Wayne Faulconbridge and his wife Ellen live on the Clifton estate which is located on the other side of the A453.
The estate sits within a territory currently controlled by the Nottingham Independents.
Mr Faulconbridge said: “We are going to vote Labour. I’ve never voted Conservative, but we always say to each other whoever gets in will either be as good or as bad as the others.
“The other side of Clifton where we live is around 60 per cent council homes. We’ve lived there 36 years.
“I would have said we need to sort out crime two years ago, but it has got better.”
Mrs Faulconbridge added: “I think what is happening in national politics will be come down locally.
“I will always vote because of people like Emmeline Pankhurst who campaigned for women’s rights to vote.”
Jaikav Mohan, 31, who moved from India to study in Nottingham, says he has been living in the city for a year and a half.
He currently works at the Barton Green Premier convenience store in Crusader Court.
He too says he would not know which political party to vote for, if he could.
“The reason I’m not going to vote first of all is because you need residency, and I am on a temporary visa,” he said.
“But I think you should be able to vote. I’ve been living here for a year and a half now.
“This part of Clifton needs better bus services, like most of my friends work late-night jobs so there is disruption for them.”
Meanwhile Colin O’Connor, 70, who lives in Clifton Village and has lived in the area all his life, says he has never voted and never will due to his beliefs.
He however praised the current councillors of the area in which he lives and said “everyone is doing their best”.
“I’m not voting because of my beliefs,” he said. “I’m a Christian.
“They are very good at what they are doing but the overall picture is a problem is too big to resolve.
“Whatever efforts we make are not going to get us very far.
“In the scriptures it says we should not rule and there should be only one ruler in God.”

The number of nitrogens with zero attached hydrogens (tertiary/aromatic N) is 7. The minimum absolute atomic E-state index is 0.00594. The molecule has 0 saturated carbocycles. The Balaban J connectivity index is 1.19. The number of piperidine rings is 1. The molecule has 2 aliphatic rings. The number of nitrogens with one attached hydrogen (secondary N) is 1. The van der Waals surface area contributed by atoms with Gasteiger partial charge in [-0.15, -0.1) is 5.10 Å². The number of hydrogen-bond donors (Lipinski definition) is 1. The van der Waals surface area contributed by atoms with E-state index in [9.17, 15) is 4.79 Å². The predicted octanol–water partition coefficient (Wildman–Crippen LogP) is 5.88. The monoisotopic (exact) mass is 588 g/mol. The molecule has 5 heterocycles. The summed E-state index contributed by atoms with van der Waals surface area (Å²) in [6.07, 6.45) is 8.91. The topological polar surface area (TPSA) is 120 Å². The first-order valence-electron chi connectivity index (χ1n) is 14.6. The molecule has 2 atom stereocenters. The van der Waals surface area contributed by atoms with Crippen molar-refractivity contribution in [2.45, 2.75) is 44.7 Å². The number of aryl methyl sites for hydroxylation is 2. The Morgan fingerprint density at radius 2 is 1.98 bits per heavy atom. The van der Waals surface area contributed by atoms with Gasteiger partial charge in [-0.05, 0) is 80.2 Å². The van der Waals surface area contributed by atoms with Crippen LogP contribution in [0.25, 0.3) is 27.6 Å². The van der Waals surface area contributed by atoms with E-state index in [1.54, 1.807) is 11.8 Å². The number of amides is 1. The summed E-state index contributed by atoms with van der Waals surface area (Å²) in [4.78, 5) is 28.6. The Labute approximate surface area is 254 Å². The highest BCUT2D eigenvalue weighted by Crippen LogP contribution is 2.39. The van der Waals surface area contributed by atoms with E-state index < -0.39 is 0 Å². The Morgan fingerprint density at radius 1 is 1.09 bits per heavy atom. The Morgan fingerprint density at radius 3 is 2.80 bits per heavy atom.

Since its inception in 1992, Nottingham City Council has been Labour-led.
While it lost two seats in 2019, the Labour Party managed to retain overall control of the council, winning 50 out of 55 seats.
The Nottingham Independents have all three seats in Clifton East, while the Conservatives hold two.
Labour is this year the only party with a candidate for all 55 seats, while the Conservatives have 41, the Nottingham Independents have 28, and the Liberal Democrats have 20.
The Green Party has put up 17 candidates, alongside UKIP which has two.
Three candidates will be standing independently and one will stand for the Trade Union and Socialist Coalition.
Results are expected on May 5 and voters must bring photo ID to polling stations.
The candidates standing in the Clifton West ward, in which two seats are available, are as follows:
Daniel John Atherton – Conservative Party Candidate
Paul Simon Luke Bradshaw – Nottingham Independents Putting Clifton First
Emma Louise Crane – Nottingham Independents Putting Clifton First
Aamir Nawaz – Conservative Party Candidate
Andrew James Peter Rule – Independent
Hayley Spain – Labour Party
Roger David Steel – Independent
Mark David Vandersluis – Liberal Democrat
Seb Wilkins – Labour Party